I am in Boston attending SPTechCon: The SharePoint Technology Conference this week. This Conference should be fun, as I am attending as an end user this week. Bamboo isn't exhibiting in the Exhibit Hall at the show, but we're roaming the exhibit floor, attending sessions, and networking at meals and in the hallways in between sessions like everyone else. As John Anderson mentioned in his earlier post, I've also learned that it's frequently at meals and in the hallways of SharePoint conferences that some of the best conversations take place. I have already run into many familiar faces within the Bamboo partner community, and have been introduced to some new faces who want to join the program.
I kicked off my day yesterday at one of the full-day workshops. I chose SharePoint 101: The End User "A Day's Walk in SharePoint with the Shepherd." The Shepherd has a name, it's Rob Bogue. I scored a copy of his latest book, The SharePoint Shepherd's Guide for End Users (2010). Although I got a pretty good synopsis of what to expect today, I am looking forward to reading the book and diving into some topics with a little more detail. Although I have been in the SharePoint space since 2001, I don't think I have had any formal training on the product as an end user. That is pretty hard to believe when I think about it, but probably not that uncommon.
Rob started the day by defining a few terms: two of them being SharePoint and Collaboration. SharePoint was described by using the "Ten Myths from SharePoint 2007" to lay out what it does and doesn't do. It's the silver bullet; gives you automatic organization; reduces storage space; everyone will embrace it; no training needed; just add water; discussions are social; good offline story; roll up support; flexible out of the box. Collaboration was described by saying everyone needs to get better at it and needs more of it – but both terms are relative. So in the context of trying to set a base line of understanding, the terms really remained broad and vast – and tied very well into his book and the analogies used around being a shepherd and the responsibility for the care and guidance of a flock of sheep. As Rob stated, sheep need a relatively large area to graze to sustain the flock. Protecting a flock might mean the difference between life and death for the family or social unit who depend on them. Shepherds guide the sheep into safe meadows and protect them from predators. The book (and the daylong workshop) was designed to provide the same sort of protection that a shepherd of old would provide. It's designed to guide SharePoint end users to greener pastures. We learned some of the tasks you can do with SharePoint, but also exactly how to accomplish those tasks, all setup in a simple, step-by-step style.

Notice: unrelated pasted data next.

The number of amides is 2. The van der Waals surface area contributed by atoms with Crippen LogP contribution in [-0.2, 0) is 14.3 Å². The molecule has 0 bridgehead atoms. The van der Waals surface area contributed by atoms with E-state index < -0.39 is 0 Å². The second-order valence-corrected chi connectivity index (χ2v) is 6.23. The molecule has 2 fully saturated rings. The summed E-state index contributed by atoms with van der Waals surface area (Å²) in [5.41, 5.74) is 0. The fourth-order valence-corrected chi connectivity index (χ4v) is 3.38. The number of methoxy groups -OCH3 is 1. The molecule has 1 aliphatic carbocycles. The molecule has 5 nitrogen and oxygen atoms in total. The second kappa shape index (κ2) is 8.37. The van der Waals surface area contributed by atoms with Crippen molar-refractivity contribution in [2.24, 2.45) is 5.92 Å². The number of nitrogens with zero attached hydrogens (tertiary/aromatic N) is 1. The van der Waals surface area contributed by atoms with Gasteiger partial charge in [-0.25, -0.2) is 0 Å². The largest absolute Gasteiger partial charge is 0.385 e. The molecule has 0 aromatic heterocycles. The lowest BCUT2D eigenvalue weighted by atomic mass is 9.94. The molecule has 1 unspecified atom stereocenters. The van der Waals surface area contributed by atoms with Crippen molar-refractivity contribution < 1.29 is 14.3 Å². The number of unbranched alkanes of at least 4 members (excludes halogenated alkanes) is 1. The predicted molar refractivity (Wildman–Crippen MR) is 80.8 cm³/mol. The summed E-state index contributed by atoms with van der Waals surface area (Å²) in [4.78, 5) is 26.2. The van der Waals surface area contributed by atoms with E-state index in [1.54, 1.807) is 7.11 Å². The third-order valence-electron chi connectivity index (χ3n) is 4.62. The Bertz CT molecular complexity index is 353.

Some of the tasks and areas of review included:
- What is a content type?
- How do I manage versions?
- How do I get notified of changes?
- Choosing the right site template
- Should you create a List or a Library?
- Organizing with folders or metadata
- Should you create a Page or a Site?
- Should you create a Subsite or Site Collection?
- Managing permissions with Active Directory Groups or SharePoint Groups
- SharePoint Designer
The list above is a just an example of the detailed step-by-step walkthroughs of the tasks end users perform most often in SharePoint, which were reviewed today and are outlined in The SharePoint Shepherds Guide for End Users 2010. What I liked most was the flow-chart decision trees that led us through some of the common questions that end users have – like what template to use when creating a site, or whether you should use active directory groups or SharePoint groups to manage your security.
I must admit, I came away from the day feeling a bit overwhelmed. Even though I have been "in" the SharePoint space for almost a decade now, I haven't really been "in" SharePoint the way I was today as an end user. Sure, I have used what our IT Manager has set up for us, but I never took the time to take my own department site to the next level. With the instruction I had today, I can't wait to get started. Having Rob's book by my side will help a great deal. I would highly recommend it.
Bamboo Nation's complete coverage of SPTechCon Boston 2010: